• Cougar Town
  • Damages
  • Friday Night Lights
  • Passions
  • Law & Order, Criminial Intent
  • Mystery Science Theater 3000
  • Buffy The Vampire Slayer
  • Babylon 5
  • Family Matters
  • Step By Step

Why Are Shows Canceled In The First Place: There are various reasons why TV shows are cancelled, ranging from low ratings to funding/ad revenue issues to controversy regardless of ratings to behind the scenes conflict with the producer(s)/network.

Source: Wikipedia.orgTVTropes.org,

7 comments

    1. It gets kind of complicated because some shows which come back were never actually technically canceled, and the ways in which the storylines transition from the pre-canceled era to post-canceled differ. Some times the show is exactly the same as before, sometimes its different while still existing in the continuity that came before (which is known as a revival), and other times it has the same title but is more or less a complete reboot.

      So, when you say Star Trek, Doctor Who, and Heroes I don’t know if you mean their revivals, e.g., Star Trek: The Next Generation, Doctor Who (2005-present), and Heroes Reborn, or if you mean the letter-writing campaign to save the original Star Trek after its 2nd season and are referring to similar other things for Who and Heroes I don’t know about. But you’re absolutely not wrong – they were gone, and then they came back.

      The same thing happened earlier this week when the BBC and Amazon effectively uncancelled Ripper Street.

    1. I am a huge Buffy/Angel fan, but I didn’t come to either until DVD/Netflix. So, I’d trust your memory better than my own.

      However, when I look at the actual articles from around the time the show jumped from the WB to UPN it really does not seem as if the WB ever voluntarily canceled the show thus forcing the studio to shop it around. It more seems like there was a clause in the contract which allowed 20th Century Fox to shop the show around should negotiations with WB ever hit a snag, and the WB under-valued the show while the studio over-valued it which lead to it going to open market for bidding at which point UPN simply outbid WB. From this May 2001 Entertainment Weekly article http://www.ew.com/ew/article/0,,281112,00.html:

      “After months of bitter negotiations among several media giants, UPN shook the hellmouth out of the TV world when it stole The WB’s crown jewel by forking over $2.3 million per episode for Buffy — $500,000 more than The WB’s offer and nearly $1.5 million more than was paid for the drama this season.

      While shows have switched channels before — The WB and UPN picked up ABC castoffs Sabrina, the Teenage Witch and The Hughleys, respectively — this is the first time in recent TV history that a series has jumped networks purely for financial reasons. ‘Given there’s so much consolidation in the media industry, it’s not all that shocking,’ says analyst Stacey Lynn Koerner of TN Media, noting that Buffy’s production company is owned by News Corp., which recently made a deal to acquire eight major UPN affiliates.”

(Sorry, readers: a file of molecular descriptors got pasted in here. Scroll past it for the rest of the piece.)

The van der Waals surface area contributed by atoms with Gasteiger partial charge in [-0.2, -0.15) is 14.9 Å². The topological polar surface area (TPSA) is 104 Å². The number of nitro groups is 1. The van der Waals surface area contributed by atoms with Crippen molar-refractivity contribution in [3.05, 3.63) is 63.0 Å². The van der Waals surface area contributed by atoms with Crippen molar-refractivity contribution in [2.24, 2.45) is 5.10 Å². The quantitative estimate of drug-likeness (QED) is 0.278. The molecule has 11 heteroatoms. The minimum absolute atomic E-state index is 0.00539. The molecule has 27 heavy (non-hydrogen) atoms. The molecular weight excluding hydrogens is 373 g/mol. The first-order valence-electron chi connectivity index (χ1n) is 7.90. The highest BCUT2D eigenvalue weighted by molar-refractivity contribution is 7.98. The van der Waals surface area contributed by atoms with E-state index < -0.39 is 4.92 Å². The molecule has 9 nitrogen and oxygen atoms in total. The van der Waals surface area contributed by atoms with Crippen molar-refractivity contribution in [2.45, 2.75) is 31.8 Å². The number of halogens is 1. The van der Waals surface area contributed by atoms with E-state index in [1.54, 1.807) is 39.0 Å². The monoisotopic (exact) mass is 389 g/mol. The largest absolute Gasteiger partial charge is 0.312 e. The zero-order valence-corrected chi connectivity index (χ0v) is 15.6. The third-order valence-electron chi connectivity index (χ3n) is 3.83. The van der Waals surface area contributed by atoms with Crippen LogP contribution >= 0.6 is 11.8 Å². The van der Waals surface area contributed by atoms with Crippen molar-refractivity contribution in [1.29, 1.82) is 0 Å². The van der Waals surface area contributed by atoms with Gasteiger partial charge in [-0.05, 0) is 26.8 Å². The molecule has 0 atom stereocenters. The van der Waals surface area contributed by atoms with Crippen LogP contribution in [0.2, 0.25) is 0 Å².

An April 2001 EW article contains this bit http://www.ew.com/ew/article/0,,280397,00.html:

      “The position of The WB’s founder (and, as of this month, CEO of Turner Broadcasting, a division of AOL Time Warner, Entertainment Weekly’s parent company) is that his fledgling network is finally on target to make a profit next year — unless forced to pay Buffy’s studio, Twentieth Century Fox, its $2 million-plus-per-episode asking price. Kellner is offering $1.6 million. ”It’s not our No. 1 show,” he argues. ”It’s not a show like ER that stands above the pack.”

      Such statements set Joss Whedon’s blood boiling. Granted, Buffy isn’t No. 1 (that would be Seventh Heaven), but, as the Slayer’s creator points out, his show ”put The WB on the map critically,” and it continues to be the network’s most acclaimed series. ”For [The WB] to be scrambling to explain why it’s not cost-efficient — it’s their second-highest-rated show,” says Whedon. ”They need to step up and acknowledge that financially.”

      So, that’s the type of stuff I was going off of when I considered it neither canceled or uncancelled. Maybe I’m being a bit too precious about it though. If you were to tell me that it was officially canceled by the WB, just for very different reasons than usual, and they had Buffy die at the end of the fifth season because they didn’t know at that point if they were going to be back, either on the WB or UPN or Fox (which was apparently where everyone thought it was going to go) I’d believe you.